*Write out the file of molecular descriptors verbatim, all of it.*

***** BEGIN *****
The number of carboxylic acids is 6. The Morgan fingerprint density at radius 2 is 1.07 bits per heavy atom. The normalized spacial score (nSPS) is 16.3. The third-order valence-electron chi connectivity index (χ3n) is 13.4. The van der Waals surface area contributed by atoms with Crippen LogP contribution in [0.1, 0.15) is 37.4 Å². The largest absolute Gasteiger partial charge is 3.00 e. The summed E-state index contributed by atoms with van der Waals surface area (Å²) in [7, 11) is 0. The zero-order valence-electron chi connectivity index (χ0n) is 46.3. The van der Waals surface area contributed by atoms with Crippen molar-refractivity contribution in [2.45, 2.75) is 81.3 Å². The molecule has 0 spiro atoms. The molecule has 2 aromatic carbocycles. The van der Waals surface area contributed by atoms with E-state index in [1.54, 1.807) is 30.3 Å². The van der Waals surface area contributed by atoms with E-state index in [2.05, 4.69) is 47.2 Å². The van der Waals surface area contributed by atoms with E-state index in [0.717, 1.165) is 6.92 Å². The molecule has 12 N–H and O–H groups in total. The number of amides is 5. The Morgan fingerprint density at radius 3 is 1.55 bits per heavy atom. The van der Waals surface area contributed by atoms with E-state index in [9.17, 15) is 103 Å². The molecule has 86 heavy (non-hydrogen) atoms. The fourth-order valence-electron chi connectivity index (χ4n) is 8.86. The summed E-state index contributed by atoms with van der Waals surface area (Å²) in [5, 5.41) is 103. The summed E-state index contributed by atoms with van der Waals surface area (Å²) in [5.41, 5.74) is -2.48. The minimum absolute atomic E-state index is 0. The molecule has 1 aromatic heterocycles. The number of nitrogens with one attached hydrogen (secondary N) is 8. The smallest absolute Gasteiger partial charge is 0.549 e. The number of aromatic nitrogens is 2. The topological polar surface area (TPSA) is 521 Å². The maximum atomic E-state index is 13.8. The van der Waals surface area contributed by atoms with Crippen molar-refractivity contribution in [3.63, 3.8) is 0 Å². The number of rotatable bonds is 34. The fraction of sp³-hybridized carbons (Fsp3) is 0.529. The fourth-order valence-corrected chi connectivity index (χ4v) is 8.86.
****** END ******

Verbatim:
The number of carboxylic acids is 6. The Morgan fingerprint density at radius 2 is 1.07 bits per heavy atom. The normalized spacial score (nSPS) is 16.3. The third-order valence-electron chi connectivity index (χ3n) is 13.4. The van der Waals surface area contributed by atoms with Crippen LogP contribution in [0.1, 0.15) is 37.4 Å². The largest absolute Gasteiger partial charge is 3.00 e. The summed E-state index contributed by atoms with van der Waals surface area (Å²) in [7, 11) is 0. The zero-order valence-electron chi connectivity index (χ0n) is 46.3. The van der Waals surface area contributed by atoms with Crippen molar-refractivity contribution in [2.45, 2.75) is 81.3 Å². The molecule has 0 spiro atoms. The molecule has 2 aromatic carbocycles. The van der Waals surface area contributed by atoms with E-state index in [1.54, 1.807) is 30.3 Å². The van der Waals surface area contributed by atoms with E-state index in [2.05, 4.69) is 47.2 Å². The van der Waals surface area contributed by atoms with E-state index in [0.717, 1.165) is 6.92 Å². The molecule has 12 N–H and O–H groups in total. The number of amides is 5. The Morgan fingerprint density at radius 3 is 1.55 bits per heavy atom. The van der Waals surface area contributed by atoms with E-state index in [9.17, 15) is 103 Å². The molecule has 86 heavy (non-hydrogen) atoms. The fourth-order valence-electron chi connectivity index (χ4n) is 8.86. The summed E-state index contributed by atoms with van der Waals surface area (Å²) in [5, 5.41) is 103. The summed E-state index contributed by atoms with van der Waals surface area (Å²) in [5.41, 5.74) is -2.48. The minimum absolute atomic E-state index is 0. The molecule has 1 aromatic heterocycles. The number of nitrogens with one attached hydrogen (secondary N) is 8. The smallest absolute Gasteiger partial charge is 0.549 e. The number of aromatic nitrogens is 2. The topological polar surface area (TPSA) is 521 Å². The maximum atomic E-state index is 13.8. The van der Waals surface area contributed by atoms with Crippen molar-refractivity contribution in [3.63, 3.8) is 0 Å². The number of rotatable bonds is 34. The fraction of sp³-hybridized carbons (Fsp3) is 0.529. The fourth-order valence-corrected chi connectivity index (χ4v) is 8.86.